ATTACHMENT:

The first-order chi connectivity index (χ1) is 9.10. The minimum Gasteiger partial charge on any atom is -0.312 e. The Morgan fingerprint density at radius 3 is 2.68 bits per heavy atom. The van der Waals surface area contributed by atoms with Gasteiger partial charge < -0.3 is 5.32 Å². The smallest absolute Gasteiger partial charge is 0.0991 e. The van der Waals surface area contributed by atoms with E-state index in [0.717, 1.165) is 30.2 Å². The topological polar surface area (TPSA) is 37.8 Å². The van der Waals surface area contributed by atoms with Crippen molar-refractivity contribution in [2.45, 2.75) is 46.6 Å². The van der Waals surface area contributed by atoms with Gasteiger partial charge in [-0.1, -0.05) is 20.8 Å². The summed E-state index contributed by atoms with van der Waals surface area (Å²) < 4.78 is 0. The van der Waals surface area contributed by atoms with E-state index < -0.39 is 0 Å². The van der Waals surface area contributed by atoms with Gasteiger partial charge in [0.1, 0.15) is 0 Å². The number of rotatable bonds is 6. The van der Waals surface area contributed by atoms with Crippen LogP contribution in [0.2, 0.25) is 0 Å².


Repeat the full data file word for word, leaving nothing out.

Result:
The first-order chi connectivity index (χ1) is 9.10. The minimum Gasteiger partial charge on any atom is -0.312 e. The Morgan fingerprint density at radius 3 is 2.68 bits per heavy atom. The van der Waals surface area contributed by atoms with Gasteiger partial charge < -0.3 is 5.32 Å². The smallest absolute Gasteiger partial charge is 0.0991 e. The van der Waals surface area contributed by atoms with E-state index in [0.717, 1.165) is 30.2 Å². The topological polar surface area (TPSA) is 37.8 Å². The van der Waals surface area contributed by atoms with Crippen molar-refractivity contribution in [2.45, 2.75) is 46.6 Å². The van der Waals surface area contributed by atoms with Gasteiger partial charge in [-0.1, -0.05) is 20.8 Å². The summed E-state index contributed by atoms with van der Waals surface area (Å²) < 4.78 is 0. The van der Waals surface area contributed by atoms with E-state index < -0.39 is 0 Å². The van der Waals surface area contributed by atoms with Gasteiger partial charge in [0.1, 0.15) is 0 Å². The number of rotatable bonds is 6. The van der Waals surface area contributed by atoms with Crippen LogP contribution in [0.2, 0.25) is 0 Å².